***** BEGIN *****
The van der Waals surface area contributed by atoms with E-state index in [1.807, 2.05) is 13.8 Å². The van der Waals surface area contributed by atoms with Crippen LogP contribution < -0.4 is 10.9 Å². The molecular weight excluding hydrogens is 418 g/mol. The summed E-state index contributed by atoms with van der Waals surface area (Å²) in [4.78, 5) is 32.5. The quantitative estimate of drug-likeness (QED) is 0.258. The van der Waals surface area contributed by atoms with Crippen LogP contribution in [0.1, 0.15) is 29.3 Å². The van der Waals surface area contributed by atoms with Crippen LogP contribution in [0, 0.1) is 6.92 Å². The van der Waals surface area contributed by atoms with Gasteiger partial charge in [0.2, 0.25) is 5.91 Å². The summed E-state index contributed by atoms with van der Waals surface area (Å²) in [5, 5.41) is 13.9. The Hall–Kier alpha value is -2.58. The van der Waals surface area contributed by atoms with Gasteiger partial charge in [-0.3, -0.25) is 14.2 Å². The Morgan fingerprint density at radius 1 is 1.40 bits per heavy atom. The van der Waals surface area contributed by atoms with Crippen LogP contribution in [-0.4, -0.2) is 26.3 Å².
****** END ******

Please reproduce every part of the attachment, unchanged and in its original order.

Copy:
The van der Waals surface area contributed by atoms with E-state index in [1.807, 2.05) is 13.8 Å². The van der Waals surface area contributed by atoms with Crippen LogP contribution < -0.4 is 10.9 Å². The molecular weight excluding hydrogens is 418 g/mol. The summed E-state index contributed by atoms with van der Waals surface area (Å²) in [4.78, 5) is 32.5. The quantitative estimate of drug-likeness (QED) is 0.258. The van der Waals surface area contributed by atoms with Crippen LogP contribution in [0.1, 0.15) is 29.3 Å². The van der Waals surface area contributed by atoms with Crippen LogP contribution in [0, 0.1) is 6.92 Å². The van der Waals surface area contributed by atoms with Gasteiger partial charge in [0.2, 0.25) is 5.91 Å². The summed E-state index contributed by atoms with van der Waals surface area (Å²) in [5, 5.41) is 13.9. The Hall–Kier alpha value is -2.58. The van der Waals surface area contributed by atoms with Gasteiger partial charge in [-0.3, -0.25) is 14.2 Å². The Morgan fingerprint density at radius 1 is 1.40 bits per heavy atom. The van der Waals surface area contributed by atoms with Crippen LogP contribution in [-0.4, -0.2) is 26.3 Å².